Earlier this month, I had the pleasure of whipping up a real feast. The occasion was the birthdays and wedding anniversary of my brother and his wife, which all fall on the very same day in November. Because of our current work and child schedules, Su-Lyn and I don’t find the time to entertain as often or as dramatically as we used to. But for this dinner, I decided to go all out.
The menu consisted of seven courses, as follows: uni encased in tomato jelly; slow cooked prawns with scrambled egg and crab roe; foie gras with roasted figs and bocconcini; roasted bone marrow over porcini risotto; charsiu pork medallions with roasted brussel sprouts, spaetzle and pomegranate seeds; Japanese short rib curry; and matcha tiramisu. Several of the dishes were concepts I had been pondering for weeks. While others, like the marrow and risotto, were ideas inspired by what was available when I did my grocery shopping the day before the dinner.
In the past, when Su-Lyn and I had more time, we used to enjoy testing out new recipes, refining them a couple of times before unleashing them on guests. These days, however, we’re always running out of time. (In fact, it’s gotten so bad that a few weeks prior, when hosting some food journo friends visiting from the UK and realising that we weren’t going to have the time to prep the meal, we convinced one of our invited guests–fortunately a chef himself –to cook the whole meal for us… but that’s another story which I’ll write about in a few weeks.) So to make a long story short, we simply don’t get the chance to test recipes anymore. And since the majority of dishes for my brother’s and his wife’s birthday dinner were new things I’d come up with, I simply had to cross my fingers and hope they’d look and taste as good on the plate as they did in my mind.
In addition to my brother and sister-in-law, two other couples joined us. And everyone brought lots of wine — the highlight from a night of highlights was probably the 1969 Vega Sicilia Unico Gran Reserva that my sister-in-law’s soon-to-be brother-in-law brought with him. I think, in all, we opened 8 bottles of wine that evening, and ended the night sipping some 1998 Suntory Single Cask whiskey I had carried home from Tokyo this past September.
The meal, thankfully, was a success–obviously enhanced by good wine and conversation. At the end of the night, I asked Su-Lyn which was her favorite dish. She said she liked the uni and tomato jelly the most, which was really cool because it was the dish I was, in some ways, the most stressed out about.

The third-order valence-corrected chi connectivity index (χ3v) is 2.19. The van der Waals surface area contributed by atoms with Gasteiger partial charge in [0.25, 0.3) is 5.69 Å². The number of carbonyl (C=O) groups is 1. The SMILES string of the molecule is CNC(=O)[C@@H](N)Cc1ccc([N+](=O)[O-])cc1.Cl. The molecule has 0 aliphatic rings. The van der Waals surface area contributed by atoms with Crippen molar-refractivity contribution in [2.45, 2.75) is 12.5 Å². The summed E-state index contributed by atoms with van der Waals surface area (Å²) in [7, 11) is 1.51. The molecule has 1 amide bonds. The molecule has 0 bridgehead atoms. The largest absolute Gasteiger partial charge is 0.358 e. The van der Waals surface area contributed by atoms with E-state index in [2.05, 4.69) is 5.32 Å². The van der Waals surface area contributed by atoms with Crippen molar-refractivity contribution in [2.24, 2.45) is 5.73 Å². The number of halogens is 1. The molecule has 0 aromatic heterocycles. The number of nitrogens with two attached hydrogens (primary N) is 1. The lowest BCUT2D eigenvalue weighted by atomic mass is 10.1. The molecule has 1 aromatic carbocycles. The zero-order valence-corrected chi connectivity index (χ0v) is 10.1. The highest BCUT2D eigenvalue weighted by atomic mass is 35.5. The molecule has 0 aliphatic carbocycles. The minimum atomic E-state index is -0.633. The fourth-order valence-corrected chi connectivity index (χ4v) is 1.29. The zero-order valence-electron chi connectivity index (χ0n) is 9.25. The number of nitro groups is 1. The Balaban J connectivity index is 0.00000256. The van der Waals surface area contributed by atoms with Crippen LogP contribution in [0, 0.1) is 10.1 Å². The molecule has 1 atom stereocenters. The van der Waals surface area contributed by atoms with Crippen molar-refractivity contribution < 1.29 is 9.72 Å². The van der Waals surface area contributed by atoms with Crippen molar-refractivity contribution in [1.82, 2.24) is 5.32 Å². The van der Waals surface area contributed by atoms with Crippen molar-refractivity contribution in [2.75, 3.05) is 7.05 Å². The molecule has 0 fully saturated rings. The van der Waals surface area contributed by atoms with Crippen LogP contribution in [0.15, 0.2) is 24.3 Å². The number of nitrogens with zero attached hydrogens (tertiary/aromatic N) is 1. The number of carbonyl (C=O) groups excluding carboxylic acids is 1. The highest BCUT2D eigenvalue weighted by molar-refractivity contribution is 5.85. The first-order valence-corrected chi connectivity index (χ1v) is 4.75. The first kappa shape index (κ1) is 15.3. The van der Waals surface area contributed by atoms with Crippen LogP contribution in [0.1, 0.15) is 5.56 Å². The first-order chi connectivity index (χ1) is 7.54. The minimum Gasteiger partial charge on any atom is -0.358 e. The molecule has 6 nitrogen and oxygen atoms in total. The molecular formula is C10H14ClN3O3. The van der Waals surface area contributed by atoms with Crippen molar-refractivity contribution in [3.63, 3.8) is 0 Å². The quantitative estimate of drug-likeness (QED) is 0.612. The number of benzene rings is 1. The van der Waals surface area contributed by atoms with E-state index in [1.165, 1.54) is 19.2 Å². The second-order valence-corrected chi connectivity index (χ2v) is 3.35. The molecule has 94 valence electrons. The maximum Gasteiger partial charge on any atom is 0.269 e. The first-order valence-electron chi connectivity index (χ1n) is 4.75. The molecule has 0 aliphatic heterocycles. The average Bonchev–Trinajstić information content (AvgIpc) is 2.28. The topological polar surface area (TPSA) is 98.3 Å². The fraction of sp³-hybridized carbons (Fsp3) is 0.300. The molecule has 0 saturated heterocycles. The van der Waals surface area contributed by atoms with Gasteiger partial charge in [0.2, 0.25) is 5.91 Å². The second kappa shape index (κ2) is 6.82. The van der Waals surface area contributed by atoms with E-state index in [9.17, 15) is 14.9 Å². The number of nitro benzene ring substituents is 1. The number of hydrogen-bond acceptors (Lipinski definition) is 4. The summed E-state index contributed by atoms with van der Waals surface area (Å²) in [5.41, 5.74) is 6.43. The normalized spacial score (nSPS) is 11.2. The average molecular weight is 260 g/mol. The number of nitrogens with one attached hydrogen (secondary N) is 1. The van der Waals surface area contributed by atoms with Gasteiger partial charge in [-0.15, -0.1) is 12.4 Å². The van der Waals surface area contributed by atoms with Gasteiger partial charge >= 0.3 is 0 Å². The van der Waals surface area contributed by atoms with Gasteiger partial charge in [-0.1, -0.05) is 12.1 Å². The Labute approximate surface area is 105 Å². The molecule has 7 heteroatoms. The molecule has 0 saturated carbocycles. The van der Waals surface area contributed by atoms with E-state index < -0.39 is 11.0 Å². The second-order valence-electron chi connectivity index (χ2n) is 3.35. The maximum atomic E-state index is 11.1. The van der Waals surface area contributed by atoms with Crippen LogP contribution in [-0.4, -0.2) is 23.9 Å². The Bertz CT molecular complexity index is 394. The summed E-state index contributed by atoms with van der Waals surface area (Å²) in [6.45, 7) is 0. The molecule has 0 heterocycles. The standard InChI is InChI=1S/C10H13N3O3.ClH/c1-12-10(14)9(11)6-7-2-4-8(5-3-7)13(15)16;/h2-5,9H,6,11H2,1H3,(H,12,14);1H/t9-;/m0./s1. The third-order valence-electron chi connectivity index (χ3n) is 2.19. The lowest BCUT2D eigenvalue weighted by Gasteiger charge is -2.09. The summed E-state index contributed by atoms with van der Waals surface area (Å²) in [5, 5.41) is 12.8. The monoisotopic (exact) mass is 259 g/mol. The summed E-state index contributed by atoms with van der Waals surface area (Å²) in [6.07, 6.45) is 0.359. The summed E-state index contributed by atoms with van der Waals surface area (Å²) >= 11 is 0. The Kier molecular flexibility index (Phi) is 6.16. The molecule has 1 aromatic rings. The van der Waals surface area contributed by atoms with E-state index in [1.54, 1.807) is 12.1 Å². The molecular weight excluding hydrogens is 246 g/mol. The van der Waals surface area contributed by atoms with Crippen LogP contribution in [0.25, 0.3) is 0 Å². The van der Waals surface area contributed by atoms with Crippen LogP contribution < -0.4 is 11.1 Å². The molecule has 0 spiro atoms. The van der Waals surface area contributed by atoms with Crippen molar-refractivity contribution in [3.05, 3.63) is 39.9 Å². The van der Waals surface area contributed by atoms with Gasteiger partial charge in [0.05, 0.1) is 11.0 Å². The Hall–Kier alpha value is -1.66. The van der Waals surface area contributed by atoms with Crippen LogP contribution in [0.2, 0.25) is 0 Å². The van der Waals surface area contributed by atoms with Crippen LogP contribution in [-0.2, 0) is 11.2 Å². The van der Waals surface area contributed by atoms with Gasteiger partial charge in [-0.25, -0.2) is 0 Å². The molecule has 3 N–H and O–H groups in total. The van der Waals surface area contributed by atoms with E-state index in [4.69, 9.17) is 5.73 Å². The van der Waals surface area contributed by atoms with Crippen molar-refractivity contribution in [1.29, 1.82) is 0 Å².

I don’t know how or why I thought up the idea of trapping a tongue of uni inside a rectangle of tomato water jelly. I guess I figured that the flavors of sea urchin and tomato would work really well together. I also really liked the visual idea of serving a clear or semi-clear jelly with this bright orange tongue encased inside it. It was simply a dish I wanted to try making. And hoped that my guests would enjoy it. Fortunately, the dish came together really well and paired gorgeously with a lovely cult red Burgundy that one of our guests brought. Having made this once, it’s a dish I’ll definitely make again when entertaining.
While simple in concept, and simple in ingredients–uni and tomato, plus a few other things is all this really calls for–the dish does take a while to prepare (because of the tomato water) and is expensive (because of the uni). But if you have the time and the bucks, give this a whirl.
Uni encased in tomato jelly
Serves 8-10 people
For the tomato water jelly
12 Japanese tomatoes
2.5g agar powder
8-10 nice large, super-fresh tongues of uni
optional addition which I used: doubanjiang (chili bean paste)
zest from 1-2 calamansi limes
Make the tomato water.
If you know how to remove the skins of tomatoes easily do so. Otherwise, don’t bother. Cut into quarters and then puree with a blender or stick blender. Pour the pureed tomato into a cheesecloth, gathering up the edges so you can tie the tomato puree inside a nice tight parcel. Quickly place the parcel inside a large pot and tie off the ends to a wooden spoon that can lie flat across the top of the pot. You want the parcel to be hanging about halfway down the inside of the pot. Clear or semi-clear liquid will drip from the cheesecloth parcel into the pot. This is your tomato water. Place the pot into your fridge overnight. The next day, hopefully all the liquid would have been extracted from the puree. Strain the liquid into a measuring jug. Salt to taste. For this recipe, we’ll use 300ml of the tomato water. Keep it chilled.
Prep your silicon mold by placing it on a metal tray that can fit in your fridge. Then sprinkle the calamansi zest inside 8-10 of the rectangles. Then place one tongue of uni, upside down, inside each rectangle. If you are using doubanjiang, spread just a tiny smear on the underside of each sea urchin tongue.
Pour 50ml of the tomato water into a small saucepan. Add the agar powder. Bring this to a boil while stirring/whisking frequently. Then lower the temperature to a simmer and simmer for 5-8 minutes, stirring frequently. Pour this back into a measuring jug with the reserved 250ml of tomato water. Use a stick blender to blend the liquids quickly and evenly.
Gently pour the tomato water solution into the rectangles, covering the uni. Pop this into the fridge for at least 6-8 hours.
When ready to serve, gently flip the mold over and carefully ease the jellies out one by one onto plates.
Photo taken by Henry Hariyono and generously shared here.